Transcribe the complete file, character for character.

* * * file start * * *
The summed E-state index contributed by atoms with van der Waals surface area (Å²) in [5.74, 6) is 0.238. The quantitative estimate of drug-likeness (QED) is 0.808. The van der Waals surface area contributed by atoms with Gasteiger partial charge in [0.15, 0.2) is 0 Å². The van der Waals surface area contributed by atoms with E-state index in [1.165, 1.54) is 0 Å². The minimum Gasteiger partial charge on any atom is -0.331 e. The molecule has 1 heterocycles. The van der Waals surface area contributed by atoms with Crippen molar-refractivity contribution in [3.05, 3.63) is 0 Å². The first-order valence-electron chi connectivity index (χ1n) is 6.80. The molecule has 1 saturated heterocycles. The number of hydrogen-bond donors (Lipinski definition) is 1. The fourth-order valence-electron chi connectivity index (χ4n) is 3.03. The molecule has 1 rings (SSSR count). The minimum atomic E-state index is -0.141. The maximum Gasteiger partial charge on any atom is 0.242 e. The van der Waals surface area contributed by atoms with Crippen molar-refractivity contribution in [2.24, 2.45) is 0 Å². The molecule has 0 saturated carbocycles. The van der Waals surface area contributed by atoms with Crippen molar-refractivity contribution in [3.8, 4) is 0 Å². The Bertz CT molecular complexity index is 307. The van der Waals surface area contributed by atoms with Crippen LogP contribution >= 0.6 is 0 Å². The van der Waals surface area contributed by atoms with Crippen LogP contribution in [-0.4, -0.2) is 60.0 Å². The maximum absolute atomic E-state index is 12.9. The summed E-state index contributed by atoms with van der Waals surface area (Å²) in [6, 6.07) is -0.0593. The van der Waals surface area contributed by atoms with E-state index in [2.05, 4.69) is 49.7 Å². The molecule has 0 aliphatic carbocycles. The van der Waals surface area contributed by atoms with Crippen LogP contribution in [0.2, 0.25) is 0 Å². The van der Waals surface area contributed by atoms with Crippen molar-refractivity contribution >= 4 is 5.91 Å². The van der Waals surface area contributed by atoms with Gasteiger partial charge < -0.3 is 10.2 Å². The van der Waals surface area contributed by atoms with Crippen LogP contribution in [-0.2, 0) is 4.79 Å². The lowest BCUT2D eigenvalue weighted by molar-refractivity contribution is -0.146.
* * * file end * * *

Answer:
The summed E-state index contributed by atoms with van der Waals surface area (Å²) in [5.74, 6) is 0.238. The quantitative estimate of drug-likeness (QED) is 0.808. The van der Waals surface area contributed by atoms with Gasteiger partial charge in [0.15, 0.2) is 0 Å². The van der Waals surface area contributed by atoms with E-state index in [1.165, 1.54) is 0 Å². The minimum Gasteiger partial charge on any atom is -0.331 e. The molecule has 1 heterocycles. The van der Waals surface area contributed by atoms with Crippen molar-refractivity contribution in [3.05, 3.63) is 0 Å². The first-order valence-electron chi connectivity index (χ1n) is 6.80. The molecule has 1 saturated heterocycles. The number of hydrogen-bond donors (Lipinski definition) is 1. The fourth-order valence-electron chi connectivity index (χ4n) is 3.03. The molecule has 1 rings (SSSR count). The minimum atomic E-state index is -0.141. The maximum Gasteiger partial charge on any atom is 0.242 e. The van der Waals surface area contributed by atoms with Crippen molar-refractivity contribution in [2.24, 2.45) is 0 Å². The molecule has 0 saturated carbocycles. The van der Waals surface area contributed by atoms with Crippen molar-refractivity contribution in [3.8, 4) is 0 Å². The Bertz CT molecular complexity index is 307. The van der Waals surface area contributed by atoms with Crippen LogP contribution >= 0.6 is 0 Å². The van der Waals surface area contributed by atoms with Crippen LogP contribution in [-0.4, -0.2) is 60.0 Å². The maximum absolute atomic E-state index is 12.9. The summed E-state index contributed by atoms with van der Waals surface area (Å²) in [6, 6.07) is -0.0593. The van der Waals surface area contributed by atoms with E-state index in [2.05, 4.69) is 49.7 Å². The molecule has 0 aliphatic carbocycles. The van der Waals surface area contributed by atoms with Crippen LogP contribution in [0.2, 0.25) is 0 Å². The van der Waals surface area contributed by atoms with Crippen molar-refractivity contribution >= 4 is 5.91 Å². The van der Waals surface area contributed by atoms with Gasteiger partial charge < -0.3 is 10.2 Å². The van der Waals surface area contributed by atoms with Crippen LogP contribution in [-0.2, 0) is 4.79 Å². The lowest BCUT2D eigenvalue weighted by molar-refractivity contribution is -0.146.